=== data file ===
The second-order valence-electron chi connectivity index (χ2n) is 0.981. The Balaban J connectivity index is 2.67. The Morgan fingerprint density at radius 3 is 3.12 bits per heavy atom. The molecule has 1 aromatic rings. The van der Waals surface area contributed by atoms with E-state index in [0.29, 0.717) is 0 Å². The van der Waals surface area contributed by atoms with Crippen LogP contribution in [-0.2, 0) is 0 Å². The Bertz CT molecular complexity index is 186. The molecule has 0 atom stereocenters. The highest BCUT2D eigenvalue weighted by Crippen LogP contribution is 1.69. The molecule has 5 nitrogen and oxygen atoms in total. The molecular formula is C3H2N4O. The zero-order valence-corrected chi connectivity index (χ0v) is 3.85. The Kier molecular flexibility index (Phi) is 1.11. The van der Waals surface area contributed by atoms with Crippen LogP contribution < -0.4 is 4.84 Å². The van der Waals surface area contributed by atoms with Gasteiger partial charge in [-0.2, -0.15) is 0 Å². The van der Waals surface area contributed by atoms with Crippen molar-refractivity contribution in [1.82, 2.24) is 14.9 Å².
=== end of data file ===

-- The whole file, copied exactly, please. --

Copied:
The second-order valence-electron chi connectivity index (χ2n) is 0.981. The Balaban J connectivity index is 2.67. The Morgan fingerprint density at radius 3 is 3.12 bits per heavy atom. The molecule has 1 aromatic rings. The van der Waals surface area contributed by atoms with E-state index in [0.29, 0.717) is 0 Å². The van der Waals surface area contributed by atoms with Crippen LogP contribution in [-0.2, 0) is 0 Å². The Bertz CT molecular complexity index is 186. The molecule has 0 atom stereocenters. The highest BCUT2D eigenvalue weighted by Crippen LogP contribution is 1.69. The molecule has 5 nitrogen and oxygen atoms in total. The molecular formula is C3H2N4O. The zero-order valence-corrected chi connectivity index (χ0v) is 3.85. The Kier molecular flexibility index (Phi) is 1.11. The van der Waals surface area contributed by atoms with Crippen LogP contribution < -0.4 is 4.84 Å². The van der Waals surface area contributed by atoms with Gasteiger partial charge in [-0.2, -0.15) is 0 Å². The van der Waals surface area contributed by atoms with Crippen molar-refractivity contribution in [1.82, 2.24) is 14.9 Å².